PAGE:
Does this mean cool or relevant is sinful or forbidden? No such claim is being made and in its proper context it isn’t necessarily wrong, however in serious contexts, particularly spiritual ones, while one may not go so far as to say “the bible declares it to be sin” it can and should rightly be identified as immature, lacking perspective or failing to reflect the higher order of the language of Divine communication.

I am quite aware of the claims of cultural relativism and its proponents within Christianity, particularly Evangelical Christianity. Personally I don’t buy them. In fact one of the most poignant and challenging responses to this comes from the LCMS:

However, many do not realize that Lutheran worship is its own culture, distinct from the pop culture and the evangelical culture of Christianity in our country today. The church must develop and maintain its own cultural language that reflects the values and structures of the Scriptures and not of the current culture. This church language can only be shaped by a biblical theology which affirms the real presence of Jesus Christ in worship and our belief that this presence binds the culture together as a community. The context that shapes our distinct Lutheran ethos is Scripture, theology, and history. Local circumstance is secondary. Traditionally, this Lutheran culture is liturgical, theological, and counter- cultural.

Though the statement is intended for the LCMS denomination, its truth is prescriptive to all churches. Our culture is obsessed with “cool” ad nauseam. We have, in many ways, acquiesced to the culture around us instead of, as the statement above reflects, developed and maintained “cultural language that reflects the values and structure of Scriptures”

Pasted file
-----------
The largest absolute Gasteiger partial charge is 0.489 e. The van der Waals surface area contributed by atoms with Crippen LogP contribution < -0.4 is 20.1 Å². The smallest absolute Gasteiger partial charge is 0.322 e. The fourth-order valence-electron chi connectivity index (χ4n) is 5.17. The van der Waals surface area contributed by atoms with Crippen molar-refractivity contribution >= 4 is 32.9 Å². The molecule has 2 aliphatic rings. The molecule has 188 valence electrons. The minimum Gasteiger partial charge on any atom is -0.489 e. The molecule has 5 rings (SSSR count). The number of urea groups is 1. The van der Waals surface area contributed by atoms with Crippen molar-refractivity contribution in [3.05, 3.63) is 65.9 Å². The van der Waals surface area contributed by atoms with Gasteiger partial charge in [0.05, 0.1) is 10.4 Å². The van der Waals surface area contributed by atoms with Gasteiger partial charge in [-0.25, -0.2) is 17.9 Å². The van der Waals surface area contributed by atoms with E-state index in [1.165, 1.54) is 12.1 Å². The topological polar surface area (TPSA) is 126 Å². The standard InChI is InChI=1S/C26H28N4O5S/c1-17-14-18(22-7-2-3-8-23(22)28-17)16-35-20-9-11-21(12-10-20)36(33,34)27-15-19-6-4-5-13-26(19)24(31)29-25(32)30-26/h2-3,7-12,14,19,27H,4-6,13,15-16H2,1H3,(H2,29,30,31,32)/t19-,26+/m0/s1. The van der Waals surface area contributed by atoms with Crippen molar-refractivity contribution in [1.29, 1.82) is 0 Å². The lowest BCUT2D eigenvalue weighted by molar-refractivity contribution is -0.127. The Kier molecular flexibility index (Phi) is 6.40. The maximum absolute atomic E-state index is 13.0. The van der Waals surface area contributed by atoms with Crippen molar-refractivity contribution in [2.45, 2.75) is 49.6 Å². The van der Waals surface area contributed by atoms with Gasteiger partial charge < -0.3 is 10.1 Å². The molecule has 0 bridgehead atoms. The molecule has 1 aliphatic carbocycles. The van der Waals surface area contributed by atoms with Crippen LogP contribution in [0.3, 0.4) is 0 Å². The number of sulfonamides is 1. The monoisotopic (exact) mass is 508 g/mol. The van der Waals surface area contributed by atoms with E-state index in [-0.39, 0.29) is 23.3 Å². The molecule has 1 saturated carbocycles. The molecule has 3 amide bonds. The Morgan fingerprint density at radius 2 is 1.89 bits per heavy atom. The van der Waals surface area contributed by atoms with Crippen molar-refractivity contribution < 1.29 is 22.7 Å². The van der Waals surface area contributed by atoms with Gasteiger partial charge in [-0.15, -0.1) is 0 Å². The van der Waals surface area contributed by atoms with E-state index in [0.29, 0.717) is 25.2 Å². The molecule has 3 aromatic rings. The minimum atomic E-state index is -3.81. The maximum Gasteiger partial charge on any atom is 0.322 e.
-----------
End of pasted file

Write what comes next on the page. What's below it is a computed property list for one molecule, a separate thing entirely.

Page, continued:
Pastors and Teachers of God’s Word, resist the temptation to spoil the elevated nature of biblical communication and culture. God does not need the help of juvenile expressions or colloquialisms which give rise to moppet considerations. God does not need to borrow the lyrics, rhymes or phrases of a world foreign to his divine architecture whose placement among the spiritual edifice of sound teaching appears to be nothing more than cheap and tacky accouterments in a majestic hall. Your pulpits and your teaching positions are elevated for a reason. And I believe God’s principles advocates all of us to resist the urge to teach in a manner, otherwise.

1 comment:

Anonymous said...

Thank you for this article. The pulpit and the different ministries of teaching are used by many for just what you cited, exhibitionism so they may attract a crowd or offering some kind of 40 Days gimmick instead of solid bible exposition. This is all part and parcel of the church growth movement.